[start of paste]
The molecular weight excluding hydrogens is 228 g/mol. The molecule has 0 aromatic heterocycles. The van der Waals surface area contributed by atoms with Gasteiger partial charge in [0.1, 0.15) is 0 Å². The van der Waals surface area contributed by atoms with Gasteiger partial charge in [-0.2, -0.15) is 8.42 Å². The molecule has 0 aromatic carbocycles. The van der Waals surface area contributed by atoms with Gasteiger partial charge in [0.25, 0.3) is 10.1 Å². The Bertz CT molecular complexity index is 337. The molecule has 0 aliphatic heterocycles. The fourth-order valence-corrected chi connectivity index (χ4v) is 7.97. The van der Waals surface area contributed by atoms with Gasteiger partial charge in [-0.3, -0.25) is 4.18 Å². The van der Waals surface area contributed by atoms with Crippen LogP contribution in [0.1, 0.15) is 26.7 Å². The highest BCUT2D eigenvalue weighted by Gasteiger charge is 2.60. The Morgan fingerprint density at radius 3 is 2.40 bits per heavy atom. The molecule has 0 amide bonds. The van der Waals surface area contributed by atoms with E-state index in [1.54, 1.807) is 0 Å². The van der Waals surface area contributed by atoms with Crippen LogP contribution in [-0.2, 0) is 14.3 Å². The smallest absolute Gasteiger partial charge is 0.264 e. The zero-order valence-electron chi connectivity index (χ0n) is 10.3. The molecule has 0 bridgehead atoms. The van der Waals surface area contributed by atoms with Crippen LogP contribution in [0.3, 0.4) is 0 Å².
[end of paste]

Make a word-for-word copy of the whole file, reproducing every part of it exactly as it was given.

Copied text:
The molecular weight excluding hydrogens is 228 g/mol. The molecule has 0 aromatic heterocycles. The van der Waals surface area contributed by atoms with Gasteiger partial charge in [0.1, 0.15) is 0 Å². The van der Waals surface area contributed by atoms with Gasteiger partial charge in [-0.2, -0.15) is 8.42 Å². The molecule has 0 aromatic carbocycles. The van der Waals surface area contributed by atoms with Gasteiger partial charge in [0.25, 0.3) is 10.1 Å². The Bertz CT molecular complexity index is 337. The molecule has 0 aliphatic heterocycles. The fourth-order valence-corrected chi connectivity index (χ4v) is 7.97. The van der Waals surface area contributed by atoms with Gasteiger partial charge in [-0.3, -0.25) is 4.18 Å². The van der Waals surface area contributed by atoms with Crippen LogP contribution in [0.1, 0.15) is 26.7 Å². The highest BCUT2D eigenvalue weighted by Gasteiger charge is 2.60. The Morgan fingerprint density at radius 3 is 2.40 bits per heavy atom. The molecule has 0 amide bonds. The van der Waals surface area contributed by atoms with E-state index in [1.54, 1.807) is 0 Å². The van der Waals surface area contributed by atoms with Crippen LogP contribution in [-0.2, 0) is 14.3 Å². The smallest absolute Gasteiger partial charge is 0.264 e. The zero-order valence-electron chi connectivity index (χ0n) is 10.3. The molecule has 0 bridgehead atoms. The van der Waals surface area contributed by atoms with Crippen LogP contribution in [0.3, 0.4) is 0 Å².